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The Southwestern Historical Quarterly, Volume 71, July 1967 - April, 1968

304 Southwestern Historical Quarterly
some who went west with less noble motives, seeking not settlement
but plunder.
While in modified agreement with Frederick Jackson Turner that
the frontier had a strong influence in developing American traits,
Hawgood insists that the frontier did not end with the last century.
He points out that true pioneers still can find new opportunity in
northwestern Canada and in Alaska. Careful of his facts-though he
misdates the St. Louis World's Fair of 1904-he writes with gusto and
has turned out a book that will please both the scholar and the gen-
eral reader.
Dallas WAYNE GARD
Methodism Moves Across North Texas. By Walter N. Vernon. Dallas
(The Historical Society, North Texas Conference. The Methodist
Church), 1967. Pp. 416. Illustrations, appendices, indices. $4.95.
To write a history of an institution for a particular audience and
to produce acceptable history at the same time is a difficult task. To
some degree, Walter Vernon has done this in his book Methodism
Moves Across North Texas. Historians will find much that produces
both flavor and detail of the times from 1815 to date.
Non-Methodists need to understand that the organizational unit of
the Methodist Church is called "the Annual Conference." Five such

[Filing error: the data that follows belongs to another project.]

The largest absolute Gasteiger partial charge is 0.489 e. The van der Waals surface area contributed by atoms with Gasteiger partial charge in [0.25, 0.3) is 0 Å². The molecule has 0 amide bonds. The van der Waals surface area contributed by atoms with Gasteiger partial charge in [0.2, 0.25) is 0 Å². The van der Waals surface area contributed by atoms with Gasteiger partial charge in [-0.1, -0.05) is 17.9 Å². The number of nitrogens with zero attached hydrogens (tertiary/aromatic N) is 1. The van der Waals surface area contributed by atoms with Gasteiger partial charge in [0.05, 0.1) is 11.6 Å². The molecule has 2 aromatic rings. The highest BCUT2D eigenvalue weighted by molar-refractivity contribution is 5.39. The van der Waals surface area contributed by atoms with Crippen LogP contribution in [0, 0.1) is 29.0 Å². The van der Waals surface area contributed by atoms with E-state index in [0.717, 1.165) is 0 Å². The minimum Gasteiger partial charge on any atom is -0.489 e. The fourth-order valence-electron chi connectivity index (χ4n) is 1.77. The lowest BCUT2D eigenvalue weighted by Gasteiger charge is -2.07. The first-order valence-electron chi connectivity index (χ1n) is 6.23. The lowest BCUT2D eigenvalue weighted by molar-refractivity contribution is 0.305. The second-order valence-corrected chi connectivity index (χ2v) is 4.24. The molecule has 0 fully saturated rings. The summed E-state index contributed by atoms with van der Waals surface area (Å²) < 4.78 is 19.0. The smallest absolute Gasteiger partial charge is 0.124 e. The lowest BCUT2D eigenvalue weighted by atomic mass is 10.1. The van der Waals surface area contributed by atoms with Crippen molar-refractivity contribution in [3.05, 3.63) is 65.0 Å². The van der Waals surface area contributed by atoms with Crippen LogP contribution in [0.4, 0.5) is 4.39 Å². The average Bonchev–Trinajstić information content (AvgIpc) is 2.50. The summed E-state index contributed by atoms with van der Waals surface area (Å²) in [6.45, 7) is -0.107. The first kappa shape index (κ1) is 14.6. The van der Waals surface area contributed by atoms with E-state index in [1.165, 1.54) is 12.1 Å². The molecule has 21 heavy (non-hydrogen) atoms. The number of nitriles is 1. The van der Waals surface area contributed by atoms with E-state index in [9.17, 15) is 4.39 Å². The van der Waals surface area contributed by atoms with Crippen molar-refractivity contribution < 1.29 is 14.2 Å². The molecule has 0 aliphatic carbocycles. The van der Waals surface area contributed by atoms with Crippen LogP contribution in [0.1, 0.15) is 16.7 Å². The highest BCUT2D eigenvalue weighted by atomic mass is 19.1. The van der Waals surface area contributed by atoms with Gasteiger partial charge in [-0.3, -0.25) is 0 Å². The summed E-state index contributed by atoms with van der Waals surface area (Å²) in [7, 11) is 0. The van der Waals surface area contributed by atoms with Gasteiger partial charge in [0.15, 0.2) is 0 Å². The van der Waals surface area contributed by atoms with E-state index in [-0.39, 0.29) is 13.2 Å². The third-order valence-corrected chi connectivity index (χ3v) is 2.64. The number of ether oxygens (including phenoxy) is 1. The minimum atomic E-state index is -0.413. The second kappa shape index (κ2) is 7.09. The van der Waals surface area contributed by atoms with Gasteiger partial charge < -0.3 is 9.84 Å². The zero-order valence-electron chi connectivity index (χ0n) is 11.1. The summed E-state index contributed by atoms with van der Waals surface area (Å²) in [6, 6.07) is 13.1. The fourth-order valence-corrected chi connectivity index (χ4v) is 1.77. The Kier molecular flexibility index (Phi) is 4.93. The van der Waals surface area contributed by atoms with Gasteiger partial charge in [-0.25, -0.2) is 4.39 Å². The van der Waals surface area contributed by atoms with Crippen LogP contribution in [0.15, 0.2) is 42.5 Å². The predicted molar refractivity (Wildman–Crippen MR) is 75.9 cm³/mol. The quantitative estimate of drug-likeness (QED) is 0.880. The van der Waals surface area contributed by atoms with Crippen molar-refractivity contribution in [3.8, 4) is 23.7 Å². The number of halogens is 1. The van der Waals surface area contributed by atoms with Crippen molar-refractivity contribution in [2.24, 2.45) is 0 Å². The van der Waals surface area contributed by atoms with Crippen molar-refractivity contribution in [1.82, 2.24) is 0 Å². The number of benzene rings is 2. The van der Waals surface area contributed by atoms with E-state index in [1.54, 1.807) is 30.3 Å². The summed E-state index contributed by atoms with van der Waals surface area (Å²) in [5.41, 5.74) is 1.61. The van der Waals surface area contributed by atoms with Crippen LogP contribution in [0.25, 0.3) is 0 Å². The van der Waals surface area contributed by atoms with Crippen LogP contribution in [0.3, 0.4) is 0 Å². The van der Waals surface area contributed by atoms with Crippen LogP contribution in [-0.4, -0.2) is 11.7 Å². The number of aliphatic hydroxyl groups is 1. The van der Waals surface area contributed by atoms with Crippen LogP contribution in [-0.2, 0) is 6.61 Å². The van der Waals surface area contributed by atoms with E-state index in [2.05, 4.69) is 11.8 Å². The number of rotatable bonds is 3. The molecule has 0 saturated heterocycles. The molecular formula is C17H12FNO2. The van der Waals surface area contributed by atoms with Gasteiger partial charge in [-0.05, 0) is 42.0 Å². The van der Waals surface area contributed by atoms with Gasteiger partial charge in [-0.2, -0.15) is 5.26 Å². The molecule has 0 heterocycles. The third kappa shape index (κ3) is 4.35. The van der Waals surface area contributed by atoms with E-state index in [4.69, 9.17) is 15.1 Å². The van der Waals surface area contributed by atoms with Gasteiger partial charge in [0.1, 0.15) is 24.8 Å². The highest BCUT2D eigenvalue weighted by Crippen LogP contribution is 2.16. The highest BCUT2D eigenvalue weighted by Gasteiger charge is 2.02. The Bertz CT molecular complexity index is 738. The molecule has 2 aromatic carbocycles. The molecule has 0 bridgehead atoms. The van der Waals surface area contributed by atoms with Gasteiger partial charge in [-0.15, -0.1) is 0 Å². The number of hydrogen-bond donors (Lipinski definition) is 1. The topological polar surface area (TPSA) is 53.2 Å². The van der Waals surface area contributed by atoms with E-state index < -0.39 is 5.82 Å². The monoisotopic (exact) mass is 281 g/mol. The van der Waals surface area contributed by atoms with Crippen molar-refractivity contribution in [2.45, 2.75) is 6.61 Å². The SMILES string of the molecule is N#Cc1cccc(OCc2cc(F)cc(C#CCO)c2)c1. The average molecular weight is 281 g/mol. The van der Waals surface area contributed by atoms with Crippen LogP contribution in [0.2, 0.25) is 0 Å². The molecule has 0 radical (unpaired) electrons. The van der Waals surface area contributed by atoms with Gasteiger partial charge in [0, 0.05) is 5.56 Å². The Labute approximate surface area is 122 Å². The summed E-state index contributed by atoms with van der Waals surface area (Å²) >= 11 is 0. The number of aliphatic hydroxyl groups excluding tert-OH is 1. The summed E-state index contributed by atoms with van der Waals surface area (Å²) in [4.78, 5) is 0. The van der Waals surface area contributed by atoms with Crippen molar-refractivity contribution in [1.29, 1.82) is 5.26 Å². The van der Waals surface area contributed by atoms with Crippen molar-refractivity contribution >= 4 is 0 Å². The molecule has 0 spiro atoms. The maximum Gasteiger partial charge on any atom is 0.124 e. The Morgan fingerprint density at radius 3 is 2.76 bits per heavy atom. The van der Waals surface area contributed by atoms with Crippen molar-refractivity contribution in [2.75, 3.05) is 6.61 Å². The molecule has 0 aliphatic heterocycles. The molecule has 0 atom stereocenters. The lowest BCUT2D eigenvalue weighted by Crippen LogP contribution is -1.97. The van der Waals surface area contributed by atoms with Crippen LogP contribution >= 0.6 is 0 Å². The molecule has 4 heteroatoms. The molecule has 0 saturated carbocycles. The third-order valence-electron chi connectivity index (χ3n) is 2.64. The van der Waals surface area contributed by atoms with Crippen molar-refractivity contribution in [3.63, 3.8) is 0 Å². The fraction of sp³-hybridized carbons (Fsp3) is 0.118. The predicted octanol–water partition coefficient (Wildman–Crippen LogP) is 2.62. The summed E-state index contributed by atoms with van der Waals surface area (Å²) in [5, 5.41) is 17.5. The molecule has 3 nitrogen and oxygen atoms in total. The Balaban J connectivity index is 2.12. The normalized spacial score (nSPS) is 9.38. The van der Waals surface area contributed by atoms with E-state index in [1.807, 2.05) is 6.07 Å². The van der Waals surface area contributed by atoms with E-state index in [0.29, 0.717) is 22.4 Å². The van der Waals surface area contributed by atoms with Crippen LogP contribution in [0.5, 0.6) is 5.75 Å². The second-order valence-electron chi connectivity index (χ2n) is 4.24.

units are found in Texas. The North Texas Annual Conference in-
volves some twenty counties, an area roughly bounded by Wichita
Falls, the Red River to Pecan Point, Sulphur Springs and Terrell on
the south and east, with Dallas as its principal city, but not including
Fort Worth. Vernon traces the history of the church from its first
appearances in the area in 1815. Stephen F. Austin in 1829 found the
Methodists a public nuisance because they were "too fanatic, too
violent and too noisy," and insisted that "it will not do to have the
Methodist excitement raised in this country" (p. 30). A few years
later a Mexican commander asked if the Methodists were stealing
horses or killing anybody. After a negative reply, he insisted, "Let
them alone," and there was no further opposition (p. 3)2. It is
recorded that only seven dollars was raised for the support of the
ministry in 1850 in Dallas. Since those days the growth has been
phenomenal.
The author sees the church in the perspective of the times: the

Texas State Historical Association. The Southwestern Historical Quarterly, Volume 71, July 1967 - April, 1968. Austin, Texas. The Portal to Texas History. http://texashistory.unt.edu/ark:/67531/metapth117145/. Accessed May 5, 2015.